Last week, I mentioned that the California Charter Schools Association (CCSA) had done an incredible data analysis – way more powerful than my dinky little MacBook Air could ever handle. I’ve looked over it, and it seems pretty legit.* Using this data, we can see some pretty interesting things.
Let’s start positive. What are the most improved schools in the LAUSD area?
The CCSA analysis creates a “similar student score”, which rates each school from 1 to 10 based on their scores AND their demographics. This puts everyone on a fair playing field – schools are only compared to schools with similar demographic make-ups.
But not only did they create a similar school score for 2016 – they also made one for 2015. As a result, we can see schools that have made dramatic improvements. Without further ado, here are the most improved elementary schools in LAUSD:
All of these schools grew 5 or more points on the similar schools ranking. Some interesting trends:
- 11 of the 18 schools are traditional public schools and 7 are charter schools.
- Aspire Public Schools had 3 of the most improved schools.
- Aspire Juanita Tate improved by 7 levels and is the most improved school in the entire district
- Woodcrest Elementary and the UCLA school at RFK improved from the lowest possible score to 6 and 7 respectively.
For middle school, there were no schools that made the kind of gains that were made in elementary school, but there were still some stand outs:
These schools all made gains of 3 levels or more. Again, some trends:
- 5 are charter schools and 5 are traditional schools.
- The gains in middle school just aren’t as profound as the gains in elementary. There are no schools making a gain larger than 4 level gain.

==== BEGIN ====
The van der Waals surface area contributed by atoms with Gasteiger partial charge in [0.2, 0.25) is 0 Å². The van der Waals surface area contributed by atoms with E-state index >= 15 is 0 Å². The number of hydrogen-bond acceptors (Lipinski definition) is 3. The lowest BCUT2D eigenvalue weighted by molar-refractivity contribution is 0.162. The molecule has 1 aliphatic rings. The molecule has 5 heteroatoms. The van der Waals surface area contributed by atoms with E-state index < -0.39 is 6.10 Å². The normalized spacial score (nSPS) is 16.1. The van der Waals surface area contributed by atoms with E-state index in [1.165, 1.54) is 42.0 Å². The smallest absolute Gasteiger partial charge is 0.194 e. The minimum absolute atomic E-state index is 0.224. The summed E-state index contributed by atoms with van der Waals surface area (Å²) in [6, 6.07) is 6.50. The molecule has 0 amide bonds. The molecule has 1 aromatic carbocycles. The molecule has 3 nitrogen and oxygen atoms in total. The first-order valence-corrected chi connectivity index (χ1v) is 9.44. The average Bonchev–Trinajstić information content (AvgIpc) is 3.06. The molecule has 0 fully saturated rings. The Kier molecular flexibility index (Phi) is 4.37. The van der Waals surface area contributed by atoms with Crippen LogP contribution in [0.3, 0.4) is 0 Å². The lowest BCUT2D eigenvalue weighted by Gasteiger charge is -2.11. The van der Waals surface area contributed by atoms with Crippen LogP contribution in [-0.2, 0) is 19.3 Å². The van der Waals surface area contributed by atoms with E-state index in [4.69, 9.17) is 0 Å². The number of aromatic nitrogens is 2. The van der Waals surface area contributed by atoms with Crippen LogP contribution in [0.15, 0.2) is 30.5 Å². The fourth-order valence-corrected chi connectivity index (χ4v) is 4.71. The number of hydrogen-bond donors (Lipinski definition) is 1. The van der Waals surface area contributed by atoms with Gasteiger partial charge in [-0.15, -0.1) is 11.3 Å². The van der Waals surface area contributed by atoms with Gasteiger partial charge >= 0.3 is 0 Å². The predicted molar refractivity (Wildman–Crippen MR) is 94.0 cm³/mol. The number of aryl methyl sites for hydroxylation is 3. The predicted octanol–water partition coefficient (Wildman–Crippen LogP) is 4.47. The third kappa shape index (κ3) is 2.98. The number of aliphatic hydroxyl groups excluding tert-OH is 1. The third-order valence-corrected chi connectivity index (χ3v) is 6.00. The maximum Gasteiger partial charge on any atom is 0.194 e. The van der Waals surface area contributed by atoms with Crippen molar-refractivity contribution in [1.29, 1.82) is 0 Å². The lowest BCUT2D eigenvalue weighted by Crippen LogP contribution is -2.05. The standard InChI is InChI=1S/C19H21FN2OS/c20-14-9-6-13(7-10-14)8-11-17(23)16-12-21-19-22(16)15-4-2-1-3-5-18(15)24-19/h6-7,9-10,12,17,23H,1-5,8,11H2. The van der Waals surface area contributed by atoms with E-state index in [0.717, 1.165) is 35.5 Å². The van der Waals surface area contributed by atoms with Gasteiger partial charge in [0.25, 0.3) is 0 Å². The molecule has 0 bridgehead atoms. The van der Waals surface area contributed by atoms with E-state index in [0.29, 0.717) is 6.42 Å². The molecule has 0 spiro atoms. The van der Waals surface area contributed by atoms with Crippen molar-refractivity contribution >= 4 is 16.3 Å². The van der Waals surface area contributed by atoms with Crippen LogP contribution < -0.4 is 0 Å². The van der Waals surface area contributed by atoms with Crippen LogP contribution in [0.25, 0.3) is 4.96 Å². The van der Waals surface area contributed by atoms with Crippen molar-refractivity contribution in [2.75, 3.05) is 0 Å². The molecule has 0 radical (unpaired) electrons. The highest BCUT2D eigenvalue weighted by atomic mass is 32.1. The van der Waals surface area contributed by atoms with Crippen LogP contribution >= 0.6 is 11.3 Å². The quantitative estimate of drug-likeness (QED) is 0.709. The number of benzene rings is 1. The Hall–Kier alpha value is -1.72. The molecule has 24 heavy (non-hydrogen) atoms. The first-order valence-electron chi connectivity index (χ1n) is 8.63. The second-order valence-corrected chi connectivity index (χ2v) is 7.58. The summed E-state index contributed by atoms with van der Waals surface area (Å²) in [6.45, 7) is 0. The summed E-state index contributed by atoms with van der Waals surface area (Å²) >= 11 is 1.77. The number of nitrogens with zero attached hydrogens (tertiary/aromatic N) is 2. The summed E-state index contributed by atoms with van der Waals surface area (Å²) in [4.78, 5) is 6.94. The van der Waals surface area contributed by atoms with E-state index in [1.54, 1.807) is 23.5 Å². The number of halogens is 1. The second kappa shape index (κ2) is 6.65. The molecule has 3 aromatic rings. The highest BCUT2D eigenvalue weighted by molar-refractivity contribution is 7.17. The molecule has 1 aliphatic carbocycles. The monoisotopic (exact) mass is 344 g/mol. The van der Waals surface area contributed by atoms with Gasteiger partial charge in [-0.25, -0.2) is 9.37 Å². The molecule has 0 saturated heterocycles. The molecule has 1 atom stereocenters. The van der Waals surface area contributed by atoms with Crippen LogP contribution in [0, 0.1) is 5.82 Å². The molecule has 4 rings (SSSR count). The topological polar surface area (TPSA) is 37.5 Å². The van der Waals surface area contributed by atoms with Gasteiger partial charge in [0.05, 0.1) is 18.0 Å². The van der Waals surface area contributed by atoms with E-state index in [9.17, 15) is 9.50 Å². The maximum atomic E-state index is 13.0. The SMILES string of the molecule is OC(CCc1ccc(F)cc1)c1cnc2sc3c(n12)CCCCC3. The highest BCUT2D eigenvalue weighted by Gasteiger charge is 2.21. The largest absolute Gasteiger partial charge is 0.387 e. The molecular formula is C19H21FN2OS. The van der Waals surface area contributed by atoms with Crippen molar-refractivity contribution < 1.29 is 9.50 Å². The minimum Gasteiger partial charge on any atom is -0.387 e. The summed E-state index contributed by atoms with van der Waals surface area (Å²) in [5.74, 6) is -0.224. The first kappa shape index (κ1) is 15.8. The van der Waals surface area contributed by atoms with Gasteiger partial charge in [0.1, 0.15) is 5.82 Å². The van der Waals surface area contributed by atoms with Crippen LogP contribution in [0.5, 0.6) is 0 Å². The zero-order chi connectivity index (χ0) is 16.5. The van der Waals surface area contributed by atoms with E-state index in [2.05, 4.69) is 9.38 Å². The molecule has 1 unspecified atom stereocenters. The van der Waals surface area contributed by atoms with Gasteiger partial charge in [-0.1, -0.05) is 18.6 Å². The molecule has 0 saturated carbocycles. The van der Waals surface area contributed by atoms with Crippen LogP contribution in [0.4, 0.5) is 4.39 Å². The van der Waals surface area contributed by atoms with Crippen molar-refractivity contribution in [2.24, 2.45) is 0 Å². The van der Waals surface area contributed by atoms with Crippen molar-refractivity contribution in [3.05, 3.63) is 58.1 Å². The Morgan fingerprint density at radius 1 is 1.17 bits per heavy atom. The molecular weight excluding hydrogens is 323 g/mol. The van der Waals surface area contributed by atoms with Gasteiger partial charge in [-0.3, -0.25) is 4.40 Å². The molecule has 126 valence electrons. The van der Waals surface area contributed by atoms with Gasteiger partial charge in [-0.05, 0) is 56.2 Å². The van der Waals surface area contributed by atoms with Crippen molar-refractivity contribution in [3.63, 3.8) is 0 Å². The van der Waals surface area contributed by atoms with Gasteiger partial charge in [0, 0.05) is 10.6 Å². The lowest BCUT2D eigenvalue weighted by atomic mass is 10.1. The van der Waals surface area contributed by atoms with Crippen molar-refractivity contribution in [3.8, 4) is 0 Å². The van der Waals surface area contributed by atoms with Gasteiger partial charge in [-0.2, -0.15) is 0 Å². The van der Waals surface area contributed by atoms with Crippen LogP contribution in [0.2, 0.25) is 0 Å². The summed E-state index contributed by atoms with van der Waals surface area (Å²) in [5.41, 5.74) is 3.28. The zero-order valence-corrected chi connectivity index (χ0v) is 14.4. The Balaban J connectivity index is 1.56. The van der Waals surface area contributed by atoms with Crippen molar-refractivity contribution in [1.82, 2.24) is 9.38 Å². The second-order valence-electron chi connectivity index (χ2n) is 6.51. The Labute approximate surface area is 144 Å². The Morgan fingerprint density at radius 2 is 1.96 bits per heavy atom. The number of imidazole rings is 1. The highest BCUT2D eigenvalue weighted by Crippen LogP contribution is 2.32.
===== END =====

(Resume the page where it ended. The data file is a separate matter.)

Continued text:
- Magnolia Science Academy 3, which recently had its charter revoked, went from a level 1 to a level 4.
We should remember that the 2015 scores were the first time that schools ever saw their scores on the new Common Core based test. The schools above, saw those scores and made adjustments that led to measurable improvements.
That is not an easy thing to do.
We should take a harder look at these schools. We should ask them – how did you turn things around? How did you make such substantial gains? And how can other schools replicate it?
I should say that I am not going to put out a list of improved high schools. As a noted in an earlier post, I believe that high schools CAASPP scores are not reliable sources of data (unless they are part of a span school).
*CCSA is, of course, an advocacy organization. Because of that, I was originally skeptical of their data analysis and worried of their bias. Upon further review though, I found that their data seems very valid (anecdotally) and that their data has many negative things to say about charter schools as well. More on that later. But for now, I think that their data is pretty reliable and fair.